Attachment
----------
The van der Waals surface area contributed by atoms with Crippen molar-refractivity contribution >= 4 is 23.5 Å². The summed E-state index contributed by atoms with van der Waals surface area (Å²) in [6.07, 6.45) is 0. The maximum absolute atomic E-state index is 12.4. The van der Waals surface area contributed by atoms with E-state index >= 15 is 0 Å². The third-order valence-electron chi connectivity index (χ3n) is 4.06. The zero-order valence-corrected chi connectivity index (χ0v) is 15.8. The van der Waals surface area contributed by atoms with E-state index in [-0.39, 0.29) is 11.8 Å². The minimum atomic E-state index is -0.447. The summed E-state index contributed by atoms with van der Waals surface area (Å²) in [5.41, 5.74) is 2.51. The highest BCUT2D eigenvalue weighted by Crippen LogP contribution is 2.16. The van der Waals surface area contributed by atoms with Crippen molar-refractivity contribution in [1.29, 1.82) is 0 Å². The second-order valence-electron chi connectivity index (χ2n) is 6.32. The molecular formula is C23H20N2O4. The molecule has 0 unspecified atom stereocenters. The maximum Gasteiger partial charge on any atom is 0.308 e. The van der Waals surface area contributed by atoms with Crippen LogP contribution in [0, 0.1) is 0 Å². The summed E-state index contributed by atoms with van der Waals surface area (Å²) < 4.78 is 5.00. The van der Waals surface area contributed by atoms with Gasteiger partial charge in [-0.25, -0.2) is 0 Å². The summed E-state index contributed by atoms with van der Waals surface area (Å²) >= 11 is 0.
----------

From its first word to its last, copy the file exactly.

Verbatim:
The van der Waals surface area contributed by atoms with Crippen molar-refractivity contribution >= 4 is 23.5 Å². The summed E-state index contributed by atoms with van der Waals surface area (Å²) in [6.07, 6.45) is 0. The maximum absolute atomic E-state index is 12.4. The van der Waals surface area contributed by atoms with E-state index >= 15 is 0 Å². The third-order valence-electron chi connectivity index (χ3n) is 4.06. The zero-order valence-corrected chi connectivity index (χ0v) is 15.8. The van der Waals surface area contributed by atoms with E-state index in [-0.39, 0.29) is 11.8 Å². The minimum atomic E-state index is -0.447. The summed E-state index contributed by atoms with van der Waals surface area (Å²) in [5.41, 5.74) is 2.51. The highest BCUT2D eigenvalue weighted by Crippen LogP contribution is 2.16. The van der Waals surface area contributed by atoms with Crippen molar-refractivity contribution in [1.29, 1.82) is 0 Å². The second-order valence-electron chi connectivity index (χ2n) is 6.32. The molecular formula is C23H20N2O4. The molecule has 0 unspecified atom stereocenters. The maximum Gasteiger partial charge on any atom is 0.308 e. The van der Waals surface area contributed by atoms with Crippen LogP contribution in [0, 0.1) is 0 Å². The summed E-state index contributed by atoms with van der Waals surface area (Å²) < 4.78 is 5.00. The van der Waals surface area contributed by atoms with Gasteiger partial charge in [-0.25, -0.2) is 0 Å². The summed E-state index contributed by atoms with van der Waals surface area (Å²) >= 11 is 0.